Where are the cheapest places to live in London?

Rents in London are some of the highest in the world. For that reason its hardly surprising that many young people moving to London have to search for the cheapest place to live in order to stand any chance of being able to move there.

Broadly speaking rents in London are lower further from the centre, as is the case with most cities. However due to the way the city has evolved there are a few pockets of affordability closer to the centre. These pockets are particularly important for the maintaining the vibrance of London and underpin its global brand.

These areas are important if you are a family trying to afford renting in London or are looking for the cheapest place to live in London as a student.

This is because they attract young creative types form all over the world who come together to form creative hubs which massively enhance the cultural output of the city.

Typically, these creative hubs are characterised by being both relatively affordable and physically close to the centre of the city. In order to remain affordable they are usually sites of inner city decay, relatively shabby housing stock and poorly connected to transport infrastructure. The areas are usually initially colonised by pioneers who are followed by influential early adopters who usher in a golden age. In the case of London, an ever changing city, it is at this point that the clock starts ticking. Soon enough the area will become so popular that two self-supporting things will happen. First of all demand will go up and rents will start to rise. Secondly the local authorities will see that large numbers of people are living in a poorly connected are and enhance public transport, compounding rent and price rises. Creatives, who typically earn less than those working in finance are priced out and need to find somewhere else to live and the search is on for the next generation of pioneers. Pricing out creatives can be very dangerous for any city including London, a case we have made in our article Destroy Old Street Tube Station to Save London!

Relatively cheap rents and can take residents into the City via Elephant and Castle

So in this example is obviously based around Dalston and Shoreditch which were the creative hubs but are now regarded as too expensive to support a community of creatives. As a result the search is on for the next cheapest area of London where people actually want to live (i.e. not on the outskirts of the metropolitan area). So which are the candidates? Well over the years we’ve take a look at a few. In November 2013 we released some analysis which showed the 10 cheapest areas to live within 10 minutes of central London. Topping the chart was Walworth, SE17 which has relatively cheap rents and can take residents into the City via Elephant and Castle train station in just 3 minutes. The area has a lot to recommend it, not least for it being the childhood home of Charlie Chaplain - a fact alluded to in the name of many of the areas cafes roads and shops. Canary Wharf was on the list because of the proximity of central London and some of the poorer quality housing stock to the north of E14 does have relatively attractive rents. Yet because the identity ad brand of Canary Wharf is so intertwined with massive scale regeneration (in the 80’s and 90’s) and well as boring city types, we don’t think its a likely home for the next generation of creatives.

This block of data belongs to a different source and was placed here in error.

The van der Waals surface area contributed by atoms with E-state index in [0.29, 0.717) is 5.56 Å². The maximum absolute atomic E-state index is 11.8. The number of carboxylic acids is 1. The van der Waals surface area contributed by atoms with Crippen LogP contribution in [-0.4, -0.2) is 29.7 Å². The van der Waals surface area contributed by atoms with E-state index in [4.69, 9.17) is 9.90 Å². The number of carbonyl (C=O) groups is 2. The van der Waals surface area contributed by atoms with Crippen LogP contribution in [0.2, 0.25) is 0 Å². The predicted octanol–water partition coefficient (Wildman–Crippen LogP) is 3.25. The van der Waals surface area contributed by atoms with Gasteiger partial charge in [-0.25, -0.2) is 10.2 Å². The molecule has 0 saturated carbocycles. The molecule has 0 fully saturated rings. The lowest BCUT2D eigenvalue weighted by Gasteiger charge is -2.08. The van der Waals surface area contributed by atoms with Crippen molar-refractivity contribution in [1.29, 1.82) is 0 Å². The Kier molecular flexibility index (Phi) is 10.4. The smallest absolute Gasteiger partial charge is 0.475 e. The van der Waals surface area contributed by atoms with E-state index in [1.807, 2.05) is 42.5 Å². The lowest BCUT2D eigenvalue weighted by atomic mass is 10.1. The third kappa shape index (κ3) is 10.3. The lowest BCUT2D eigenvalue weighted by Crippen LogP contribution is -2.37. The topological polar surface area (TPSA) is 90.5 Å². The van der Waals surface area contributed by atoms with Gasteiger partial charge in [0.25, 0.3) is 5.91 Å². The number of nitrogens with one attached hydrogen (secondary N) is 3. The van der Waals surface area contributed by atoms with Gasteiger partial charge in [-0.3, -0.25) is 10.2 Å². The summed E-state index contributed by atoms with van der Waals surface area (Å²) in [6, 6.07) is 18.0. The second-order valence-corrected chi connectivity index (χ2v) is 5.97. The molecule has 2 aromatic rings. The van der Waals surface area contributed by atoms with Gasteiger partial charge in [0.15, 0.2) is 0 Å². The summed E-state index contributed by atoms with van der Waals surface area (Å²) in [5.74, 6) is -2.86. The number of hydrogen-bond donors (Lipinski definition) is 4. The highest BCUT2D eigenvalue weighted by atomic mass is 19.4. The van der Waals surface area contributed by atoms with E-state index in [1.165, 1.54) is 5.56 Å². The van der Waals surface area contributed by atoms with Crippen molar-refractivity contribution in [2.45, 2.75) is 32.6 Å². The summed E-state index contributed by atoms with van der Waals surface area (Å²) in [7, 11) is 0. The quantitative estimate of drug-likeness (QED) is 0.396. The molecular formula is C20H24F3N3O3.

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Other more likely candidates are Brixton and Peckham. Now we’re no saying Brixton is a yet-to-be discovered creative hub. It’s deep into a process of wholesale gentrification. Many tensions have arisen as a result of this, best exemplified by the “Yuppies Out” protests which took place when the fancy wine bar Champagne and Fromage arrived. Yet the very fact that gentrification was met with this sort of resistance hints that the creative spirit of the area is well and truly alive. Peckham is a different proposition to Brixton. Firstly it much, much less well connected. Brixton is on the Victoria line, one of the most convenient lines to live on. Peckham on the other hand is connected by train and has only recently been incorporated into the overland network. Still rents in Peckham are actually very affordable and there is already a genuine colony of creatives already living there.

In the north, west and south of London it certainly gets cheaper.

So our tip for the cheapest and coolest area is probably Peckham, but there are as many tips as there are areas. Whichever opinion you take, just remember that a lot of “up and coming areas” are only up and coming according to high street agents who are trying to sell properties there.

If you don’t care so much about trendiness and are simply looking for the cheapest area of London to live, then obviously look towards the outskirts and towards the east. In the north, west and south of London it certainly gets cheaper as you get further form the centre but there are expensive pockets which take advantage of the city breaking into open countryside of the home counties. The east however tends to be solidly affordable across the board, with rents progressively lower the further you are out. For anyone interested in historical geography, the reason for this is the prevailing winds blow pollution to the east which obviously had a strong impact on development since the industrial revolution. That’s when in western European cities the east side of cities is usually less expensive than the west.


where to live in London map

Want to find where to live in London?

London is a collection of over 200 villages each with its own personality and one of them is perfect for you. Our app will match you with your top 5 areas based on who you are, what you like and what you don’t like.

Learn more
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